– What’s your definition of incredibly good looking? I’d like to hear.
– Well, he’s tall, dark, wears a moustache, very distinguished-looking, broad forehead, but with a pencil-line moustache a little bit like a pimp’s….I don’t know if I’m making it very clear….a wise-guys moustache, which gives him away.
I saw the film back in the 80’s with William Hurt’s Oscar performance and decided to explore this book and Manuel Puig for the Spanish lit month 2016.
The book written in the 70’s centres on two prisoners sharing a cell in an Argentinian jail cell, there is Valentin, a hardline Marxist who feels he is a small, committed part of a movement to change the world where feelings are irrelevant, and there is Molina, homosexual and effeminate, in jail for sexual offences with a minor, who has no political consciousness and who romanticises little known ‘B’ movies and their heroines.
An example of the difference in their personalities is given early on in the book when Molina talks about a married waiter he has talked to and become friendly with and fantacises about helping him leave his job and study
That he might come to live with me, with my mom and me. And I’d help him and make him study. And not bother about anything but him, the whole blessed day. Getting everything all set for him, his clothes, buying him books, registering him for courses and little by little I’d convince him that what he had to do was just one thing: Never work again. And I pass along whatever small amount of money was needed to give the wife for child support, and make him not worry about anything at all, nothing except himself, until he got what he wanted and lost all that sadness of his for good, would’ that be marvellous?
Valentin, unable to see this as a fantasy replies with a viewpoint that is so classical as to be a parody of Marxist thinking
yes but unreal. Look, there is one thing, you know, he could also go right on being a waiter but not feeling humiliated about it or anything like that. Because however humble his work is, there’s always the option: joining the union movement
-but he doesn’t understand any of that.
-he doesn’t have any idea about politics?
-no he’s rather ignorant. And he even says some foul things about his union, and probably he’s right.
-Right! If the union’s no good he should fight to change it, so it gets better.
In order to pass time before sleeping when the lights are out, Molina tells the story of films, slowly hooking Valentin on his movies, these are short stories within the book telling of a triangular love story between an architect, his assistant and an enigmatic young girl who turns out to be a panther woman or of a love story between a French singer and a German counterespionage officer in Paris and Berlin during the war, both of these stories end tragically and as Valentin gets sucked into further stories we start to see his slow softening process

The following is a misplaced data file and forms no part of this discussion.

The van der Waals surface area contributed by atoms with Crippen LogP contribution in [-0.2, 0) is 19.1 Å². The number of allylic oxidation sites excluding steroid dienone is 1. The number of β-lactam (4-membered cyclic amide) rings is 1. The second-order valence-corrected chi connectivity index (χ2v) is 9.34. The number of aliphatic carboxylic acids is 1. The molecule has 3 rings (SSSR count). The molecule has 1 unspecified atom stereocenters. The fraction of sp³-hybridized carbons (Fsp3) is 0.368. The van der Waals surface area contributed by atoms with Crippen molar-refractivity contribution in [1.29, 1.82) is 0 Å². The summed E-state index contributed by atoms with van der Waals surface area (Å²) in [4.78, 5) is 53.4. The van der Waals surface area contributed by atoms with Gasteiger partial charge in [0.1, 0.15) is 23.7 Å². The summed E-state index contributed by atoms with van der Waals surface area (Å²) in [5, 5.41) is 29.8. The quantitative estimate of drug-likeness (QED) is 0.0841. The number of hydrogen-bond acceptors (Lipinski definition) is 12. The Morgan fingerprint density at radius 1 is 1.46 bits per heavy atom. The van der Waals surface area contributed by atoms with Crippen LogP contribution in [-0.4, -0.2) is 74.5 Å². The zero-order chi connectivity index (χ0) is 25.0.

– I’m sorry because I’ve become attracted to the characters. And now it’s all over, and it’s just like they died
– So, Valentin, you too have a little bit of a heart.
– It has to come out some place….weakness, I mean.
– It’s not weakness, listen.
– Funny how you can’t get along without becoming attached to something…It’s….as if the mind had to secrete affection without stopping.
Why do these such different characters share a cell? This we learn halfway through the book as Molina is put under pressure to deliver Valentin’s political secrets in return for a pardon. The prison authorities are slowly poisoning Valentin to weaken him, causing Molina to look after him in his bouts of illness and bringing the two prisoners both mentally and physically closer together, leading to them to have a homosexual relationship which begins with no tenderness and moves toward a close relationship illustrated by the passage giving the title to the book
-I’m curious…. would you feel much revulsion about giving me a kiss?
-Mmm… It must be fear that you’ll turn into a panther, like the first movie you told me.
-I’m not the panther woman.
-It’s very sad being a panther woman; no one can kiss you. Or anything.
-You, you’re the spider woman, that traps men in her web.
-How lovely! Oh, I like that.
Finally Molina is released in a hope he will lead the authorities to Valentin’s political connections where Molina then makes a choice that seems to come from one of his films.
First Published in Spanish as”El beso de la mujer araña” in 1976
Translated into English by Thomas Colchie and published as “Kiss of the Spider Woman” by Vintage in 1991
2 thoughts on “Manuel Puig ‘Kiss of the Spider Woman’”
I’m a fan of Puig’s, Pat, but this is one of many novels of his I’ve yet to read (despite having enjoyed the film adaptation way back when). Did you prefer the book or the movie? Did you like the storytelling?
I enjoyed the film and retrospectively I think the way it was shot in a minimalist yet lyric style was faithful to Puig, in a nutshell I enjoyed them both. Without a clear memory of their actual film voices I could feel and hear the different voices of the characters as I read.